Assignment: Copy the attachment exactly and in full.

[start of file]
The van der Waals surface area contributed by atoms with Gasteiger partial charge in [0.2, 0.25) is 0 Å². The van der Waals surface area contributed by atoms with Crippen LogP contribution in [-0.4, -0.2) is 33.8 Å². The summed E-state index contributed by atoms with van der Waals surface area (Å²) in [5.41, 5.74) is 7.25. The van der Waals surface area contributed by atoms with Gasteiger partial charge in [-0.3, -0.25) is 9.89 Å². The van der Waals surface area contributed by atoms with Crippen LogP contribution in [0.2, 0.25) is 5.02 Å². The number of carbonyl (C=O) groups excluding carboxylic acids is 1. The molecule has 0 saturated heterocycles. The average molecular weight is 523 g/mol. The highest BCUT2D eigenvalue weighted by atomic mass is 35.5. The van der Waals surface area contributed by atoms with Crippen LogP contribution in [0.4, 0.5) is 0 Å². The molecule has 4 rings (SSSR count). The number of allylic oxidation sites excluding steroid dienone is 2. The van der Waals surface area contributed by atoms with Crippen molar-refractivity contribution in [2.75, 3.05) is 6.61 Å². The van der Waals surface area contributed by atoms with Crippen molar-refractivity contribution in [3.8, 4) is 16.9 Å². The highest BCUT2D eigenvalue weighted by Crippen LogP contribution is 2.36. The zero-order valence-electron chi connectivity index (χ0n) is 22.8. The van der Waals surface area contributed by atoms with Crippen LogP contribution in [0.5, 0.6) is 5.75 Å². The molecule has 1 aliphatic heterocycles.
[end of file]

The van der Waals surface area contributed by atoms with Gasteiger partial charge in [0.2, 0.25) is 0 Å². The van der Waals surface area contributed by atoms with Crippen LogP contribution in [-0.4, -0.2) is 33.8 Å². The summed E-state index contributed by atoms with van der Waals surface area (Å²) in [5.41, 5.74) is 7.25. The van der Waals surface area contributed by atoms with Gasteiger partial charge in [-0.3, -0.25) is 9.89 Å². The van der Waals surface area contributed by atoms with Crippen LogP contribution in [0.2, 0.25) is 5.02 Å². The number of carbonyl (C=O) groups excluding carboxylic acids is 1. The molecule has 0 saturated heterocycles. The average molecular weight is 523 g/mol. The highest BCUT2D eigenvalue weighted by atomic mass is 35.5. The van der Waals surface area contributed by atoms with Crippen LogP contribution in [0.4, 0.5) is 0 Å². The molecule has 4 rings (SSSR count). The number of allylic oxidation sites excluding steroid dienone is 2. The van der Waals surface area contributed by atoms with Crippen molar-refractivity contribution in [2.75, 3.05) is 6.61 Å². The van der Waals surface area contributed by atoms with Crippen molar-refractivity contribution in [3.8, 4) is 16.9 Å². The highest BCUT2D eigenvalue weighted by Crippen LogP contribution is 2.36. The zero-order valence-electron chi connectivity index (χ0n) is 22.8. The van der Waals surface area contributed by atoms with Crippen LogP contribution in [0.5, 0.6) is 5.75 Å². The molecule has 1 aliphatic heterocycles.